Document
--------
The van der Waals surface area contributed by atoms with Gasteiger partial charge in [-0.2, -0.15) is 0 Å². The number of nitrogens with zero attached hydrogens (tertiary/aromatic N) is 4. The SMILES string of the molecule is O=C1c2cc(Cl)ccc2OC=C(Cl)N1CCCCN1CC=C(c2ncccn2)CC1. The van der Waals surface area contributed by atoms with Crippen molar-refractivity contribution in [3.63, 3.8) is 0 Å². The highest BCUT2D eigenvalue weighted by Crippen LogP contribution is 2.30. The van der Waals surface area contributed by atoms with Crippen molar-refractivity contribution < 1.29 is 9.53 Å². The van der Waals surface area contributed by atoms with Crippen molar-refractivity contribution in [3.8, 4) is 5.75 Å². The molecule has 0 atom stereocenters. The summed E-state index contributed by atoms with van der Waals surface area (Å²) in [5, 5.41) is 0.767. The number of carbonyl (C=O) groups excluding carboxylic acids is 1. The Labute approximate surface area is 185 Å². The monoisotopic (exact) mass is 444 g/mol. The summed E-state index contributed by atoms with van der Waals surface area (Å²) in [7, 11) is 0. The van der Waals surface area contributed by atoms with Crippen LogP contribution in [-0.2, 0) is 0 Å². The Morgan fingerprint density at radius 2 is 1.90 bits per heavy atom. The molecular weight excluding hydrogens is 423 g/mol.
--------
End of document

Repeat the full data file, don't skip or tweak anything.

The van der Waals surface area contributed by atoms with Gasteiger partial charge in [-0.2, -0.15) is 0 Å². The number of nitrogens with zero attached hydrogens (tertiary/aromatic N) is 4. The SMILES string of the molecule is O=C1c2cc(Cl)ccc2OC=C(Cl)N1CCCCN1CC=C(c2ncccn2)CC1. The van der Waals surface area contributed by atoms with Crippen molar-refractivity contribution in [3.63, 3.8) is 0 Å². The highest BCUT2D eigenvalue weighted by Crippen LogP contribution is 2.30. The van der Waals surface area contributed by atoms with Crippen molar-refractivity contribution < 1.29 is 9.53 Å². The van der Waals surface area contributed by atoms with Crippen molar-refractivity contribution in [3.8, 4) is 5.75 Å². The molecule has 0 atom stereocenters. The summed E-state index contributed by atoms with van der Waals surface area (Å²) in [5, 5.41) is 0.767. The number of carbonyl (C=O) groups excluding carboxylic acids is 1. The Labute approximate surface area is 185 Å². The monoisotopic (exact) mass is 444 g/mol. The summed E-state index contributed by atoms with van der Waals surface area (Å²) in [7, 11) is 0. The van der Waals surface area contributed by atoms with Crippen LogP contribution in [-0.2, 0) is 0 Å². The Morgan fingerprint density at radius 2 is 1.90 bits per heavy atom. The molecular weight excluding hydrogens is 423 g/mol.